Bug#334113: linux-image-2.6.12-1-powerpc: kernel allows loadkeys to be used by any user, allowing for local root compromise
Justification: root security hole
The non-suid command "loadkeys" can be used by any local user having
console access. It does not just apply to the current virtual console
but to all virtual consoles and its effect persists even after logout.
A proof of concept would be (^V, ^C etc. refer to key presses on the
keycode 15 = F23
string F23 = "^V^C^V^Mecho hello world^V^M"
Then log out and let root login (in a computer pool, you can usually get
an admin to log on as root on a console somehow). The next time he'll
press TAB to complete a file name, he instead will run the shell
Of course, the shell command could be more evil, e.g. add a line to
/etc/passwd, clear the screen to make it less obvious, sync and write
stuff to /dev/mem to cause a kernel crash so that most people would not
suspect anything but a hardware fault. A demo exploit adding a line to
the password file, clearing the screen and logging out exists in form of
a shell script.
As a solution, I propose that the loadkeys command (or more exactly, the
kernel interface it uses) should be restricted to root and instead one
could add a suid wrapper for loadkeys that only allows the system-wide
keymaps to be loaded. The old behaviour could still be made selectable
using a procfs file.
If the last modification time of the manual page of loadkeys is true,
this bug exists in the Linux kernel at least since 1997. However, the
BUGS section of the manpage does not hint that the loadkeys command
can even be used as a root compromise and not just for stuff like
unbinding all keys.
Plus, it might be good to have a way to disable chvt for non-root users.
Using chvt, a malicious user could do the same thing in an X session:
remap Backspace to another key, handle Ctrl-Alt-Backspace by chvt 1;
chvt 7 (so the video mode switches) and showing a fake login manager on
the X display. If chvt were not possible for mere mortals, the admin
would be able to disable all possible video mode switching caused by X
applications (like xrandr, xvidmode, dpms) in the xorg.conf file so that
he finally knows: if Ctrl-Alt-Backspace caused video mode switching, the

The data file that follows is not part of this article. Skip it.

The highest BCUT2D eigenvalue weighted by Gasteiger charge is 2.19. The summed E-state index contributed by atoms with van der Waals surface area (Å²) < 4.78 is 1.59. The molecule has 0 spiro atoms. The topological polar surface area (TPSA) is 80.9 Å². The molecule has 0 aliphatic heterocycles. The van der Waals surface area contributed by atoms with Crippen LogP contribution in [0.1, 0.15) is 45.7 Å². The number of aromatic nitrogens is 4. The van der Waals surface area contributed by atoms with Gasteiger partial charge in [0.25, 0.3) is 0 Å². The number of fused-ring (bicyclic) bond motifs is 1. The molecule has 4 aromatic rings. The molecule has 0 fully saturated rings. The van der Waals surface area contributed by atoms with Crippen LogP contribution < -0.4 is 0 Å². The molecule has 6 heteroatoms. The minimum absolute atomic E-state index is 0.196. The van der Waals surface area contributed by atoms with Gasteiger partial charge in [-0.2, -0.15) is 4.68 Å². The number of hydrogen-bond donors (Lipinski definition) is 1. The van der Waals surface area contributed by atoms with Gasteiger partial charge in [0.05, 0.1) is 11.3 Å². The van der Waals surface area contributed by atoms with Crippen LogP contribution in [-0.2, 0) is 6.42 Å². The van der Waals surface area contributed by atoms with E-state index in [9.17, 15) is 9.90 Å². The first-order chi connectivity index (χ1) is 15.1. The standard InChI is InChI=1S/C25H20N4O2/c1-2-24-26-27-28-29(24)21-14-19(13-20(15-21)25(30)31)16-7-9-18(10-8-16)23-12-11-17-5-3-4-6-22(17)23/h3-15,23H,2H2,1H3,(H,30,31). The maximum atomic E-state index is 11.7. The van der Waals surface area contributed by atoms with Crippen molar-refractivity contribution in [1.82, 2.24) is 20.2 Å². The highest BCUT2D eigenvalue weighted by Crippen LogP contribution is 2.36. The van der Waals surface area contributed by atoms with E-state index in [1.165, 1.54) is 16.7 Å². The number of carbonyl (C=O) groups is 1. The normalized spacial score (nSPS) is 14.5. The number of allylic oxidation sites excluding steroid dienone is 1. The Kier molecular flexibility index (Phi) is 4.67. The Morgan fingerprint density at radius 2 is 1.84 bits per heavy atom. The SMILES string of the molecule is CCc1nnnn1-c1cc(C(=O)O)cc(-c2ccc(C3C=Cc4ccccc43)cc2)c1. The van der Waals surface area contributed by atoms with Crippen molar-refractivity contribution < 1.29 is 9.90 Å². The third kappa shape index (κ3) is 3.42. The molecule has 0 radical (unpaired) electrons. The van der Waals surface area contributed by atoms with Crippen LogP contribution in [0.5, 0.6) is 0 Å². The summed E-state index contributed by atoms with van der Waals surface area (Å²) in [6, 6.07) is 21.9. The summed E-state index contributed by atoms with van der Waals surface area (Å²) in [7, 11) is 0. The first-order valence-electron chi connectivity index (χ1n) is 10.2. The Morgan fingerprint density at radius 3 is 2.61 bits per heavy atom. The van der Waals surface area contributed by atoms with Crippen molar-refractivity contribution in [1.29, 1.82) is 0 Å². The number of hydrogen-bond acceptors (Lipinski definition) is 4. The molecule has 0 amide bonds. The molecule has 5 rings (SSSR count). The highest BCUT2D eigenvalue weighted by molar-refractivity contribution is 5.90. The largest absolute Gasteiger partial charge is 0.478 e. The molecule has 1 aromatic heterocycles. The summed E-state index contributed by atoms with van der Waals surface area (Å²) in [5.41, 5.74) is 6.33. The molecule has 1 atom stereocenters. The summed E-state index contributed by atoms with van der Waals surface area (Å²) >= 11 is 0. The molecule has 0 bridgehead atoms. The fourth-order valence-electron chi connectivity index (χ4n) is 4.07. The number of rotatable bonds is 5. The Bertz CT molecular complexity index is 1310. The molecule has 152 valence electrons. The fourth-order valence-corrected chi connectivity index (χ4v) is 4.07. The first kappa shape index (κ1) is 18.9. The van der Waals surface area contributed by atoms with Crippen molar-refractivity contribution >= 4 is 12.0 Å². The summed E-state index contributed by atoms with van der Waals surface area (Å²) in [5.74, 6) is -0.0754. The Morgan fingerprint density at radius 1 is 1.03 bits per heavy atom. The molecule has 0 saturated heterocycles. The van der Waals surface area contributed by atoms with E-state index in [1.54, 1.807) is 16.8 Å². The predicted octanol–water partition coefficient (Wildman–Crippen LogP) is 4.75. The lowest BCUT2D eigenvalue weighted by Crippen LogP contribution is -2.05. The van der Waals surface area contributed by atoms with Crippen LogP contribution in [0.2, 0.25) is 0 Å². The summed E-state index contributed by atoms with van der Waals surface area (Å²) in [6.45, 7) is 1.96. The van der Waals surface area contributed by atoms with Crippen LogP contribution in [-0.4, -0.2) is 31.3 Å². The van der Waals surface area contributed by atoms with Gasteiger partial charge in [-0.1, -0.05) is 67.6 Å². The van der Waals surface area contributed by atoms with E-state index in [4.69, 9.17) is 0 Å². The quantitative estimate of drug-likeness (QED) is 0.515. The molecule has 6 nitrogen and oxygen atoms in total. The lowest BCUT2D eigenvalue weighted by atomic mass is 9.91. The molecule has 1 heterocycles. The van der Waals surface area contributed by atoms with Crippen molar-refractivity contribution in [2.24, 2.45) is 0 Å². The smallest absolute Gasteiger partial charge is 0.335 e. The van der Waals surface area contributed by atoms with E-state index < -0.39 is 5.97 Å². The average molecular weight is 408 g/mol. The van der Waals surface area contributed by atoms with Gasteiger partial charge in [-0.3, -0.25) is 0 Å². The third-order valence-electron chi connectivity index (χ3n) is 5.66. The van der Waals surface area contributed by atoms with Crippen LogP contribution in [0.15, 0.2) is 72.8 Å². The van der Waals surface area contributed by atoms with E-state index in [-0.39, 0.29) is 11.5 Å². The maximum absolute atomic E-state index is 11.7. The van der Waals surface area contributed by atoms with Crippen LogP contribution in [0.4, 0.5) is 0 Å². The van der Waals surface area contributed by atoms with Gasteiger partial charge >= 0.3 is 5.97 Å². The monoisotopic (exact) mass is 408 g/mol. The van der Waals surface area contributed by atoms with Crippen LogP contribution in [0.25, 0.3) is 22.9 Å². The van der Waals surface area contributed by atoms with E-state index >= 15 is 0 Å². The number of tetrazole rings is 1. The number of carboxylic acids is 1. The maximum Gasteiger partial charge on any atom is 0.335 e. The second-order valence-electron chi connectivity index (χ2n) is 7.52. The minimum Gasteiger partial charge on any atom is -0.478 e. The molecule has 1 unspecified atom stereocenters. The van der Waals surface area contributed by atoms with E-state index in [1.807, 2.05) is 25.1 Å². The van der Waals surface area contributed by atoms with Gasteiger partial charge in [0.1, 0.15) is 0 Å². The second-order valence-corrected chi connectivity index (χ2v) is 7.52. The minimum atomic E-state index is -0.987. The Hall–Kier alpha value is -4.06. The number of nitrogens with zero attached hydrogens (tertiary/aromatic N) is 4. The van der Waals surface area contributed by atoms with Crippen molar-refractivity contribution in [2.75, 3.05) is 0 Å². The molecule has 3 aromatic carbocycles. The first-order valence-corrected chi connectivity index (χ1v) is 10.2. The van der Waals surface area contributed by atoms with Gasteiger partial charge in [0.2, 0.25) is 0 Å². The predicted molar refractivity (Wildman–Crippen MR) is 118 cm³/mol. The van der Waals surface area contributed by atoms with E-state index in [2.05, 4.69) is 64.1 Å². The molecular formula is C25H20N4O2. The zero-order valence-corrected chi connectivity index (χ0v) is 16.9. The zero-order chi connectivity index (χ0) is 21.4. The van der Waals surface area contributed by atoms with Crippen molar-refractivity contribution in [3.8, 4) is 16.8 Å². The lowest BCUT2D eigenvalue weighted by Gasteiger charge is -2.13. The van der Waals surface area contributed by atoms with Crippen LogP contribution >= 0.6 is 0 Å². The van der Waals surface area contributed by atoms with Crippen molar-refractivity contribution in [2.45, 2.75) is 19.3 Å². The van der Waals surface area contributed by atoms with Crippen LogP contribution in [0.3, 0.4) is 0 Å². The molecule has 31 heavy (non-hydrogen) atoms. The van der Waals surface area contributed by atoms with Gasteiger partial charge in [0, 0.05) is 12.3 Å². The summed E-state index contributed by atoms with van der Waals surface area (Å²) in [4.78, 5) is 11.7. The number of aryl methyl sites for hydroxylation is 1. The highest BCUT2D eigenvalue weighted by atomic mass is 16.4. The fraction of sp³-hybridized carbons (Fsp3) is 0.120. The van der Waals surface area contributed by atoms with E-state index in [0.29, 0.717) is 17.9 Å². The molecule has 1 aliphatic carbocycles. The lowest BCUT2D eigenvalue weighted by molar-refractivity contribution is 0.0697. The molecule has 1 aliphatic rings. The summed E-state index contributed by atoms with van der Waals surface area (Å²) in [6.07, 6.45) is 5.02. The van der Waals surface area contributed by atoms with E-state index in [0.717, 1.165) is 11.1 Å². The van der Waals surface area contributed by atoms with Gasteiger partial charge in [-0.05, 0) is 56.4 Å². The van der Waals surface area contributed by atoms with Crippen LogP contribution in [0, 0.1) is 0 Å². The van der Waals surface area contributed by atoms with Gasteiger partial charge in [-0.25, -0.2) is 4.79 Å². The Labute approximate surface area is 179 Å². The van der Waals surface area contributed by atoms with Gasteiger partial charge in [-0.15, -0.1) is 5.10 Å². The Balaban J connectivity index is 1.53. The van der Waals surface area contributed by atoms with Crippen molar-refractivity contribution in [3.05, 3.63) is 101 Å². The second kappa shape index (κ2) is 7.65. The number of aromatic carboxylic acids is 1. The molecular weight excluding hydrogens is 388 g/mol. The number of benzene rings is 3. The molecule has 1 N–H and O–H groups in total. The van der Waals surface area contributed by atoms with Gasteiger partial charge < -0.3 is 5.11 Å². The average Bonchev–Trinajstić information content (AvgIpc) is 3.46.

resulting login screen is genuine.
Another solution would be a keymap-invariant non-remappable "zap" key
combination with the functionality of Alt-SysRq-K - but on an X screen,
it should tell the X server to exit instead of kill -9ing it so that the
video mode gets restored. And it should be able to make a kernel support
it without adding all of the other "Magic SysRq Key" features. Of
course, it should lock the keymap until the user tells the system to
unlock it again.
Or, even better: a "root login key". That is, something unremappable
that causes a new VT to be created with a login prompt for root - and
while this VT is active, the keymap should be locked to the system-wide
standard keymap. Ideally, that "root login key" should also work from X
and maybe even when the X server has crashed.
-- System Information:
Debian Release: testing/unstable
APT prefers unstable
APT policy: (500, 'unstable'), (1, 'experimental')
Architecture: powerpc (ppc)
Shell: /bin/sh linked to /bin/dash
Kernel: Linux 2.6.12-1-powerpc
Locale: LANG=C, LC_CTYPE=de_DE@euro (charmap=ISO-8859-15)
Versions of packages linux-image-2.6.12-1-powerpc depends on:
ii coreutils [fileutils] 5.2.1-2.1 The GNU core utilities
ii initrd-tools 0.1.82 tools to create initrd image for p
ii mkvmlinuz 15 create a kernel to boot a PowerPC
ii module-init-tools 3.2-pre9-2 tools for managing Linux kernel mo
linux-image-2.6.12-1-powerpc recommends no packages.
-- no debconf information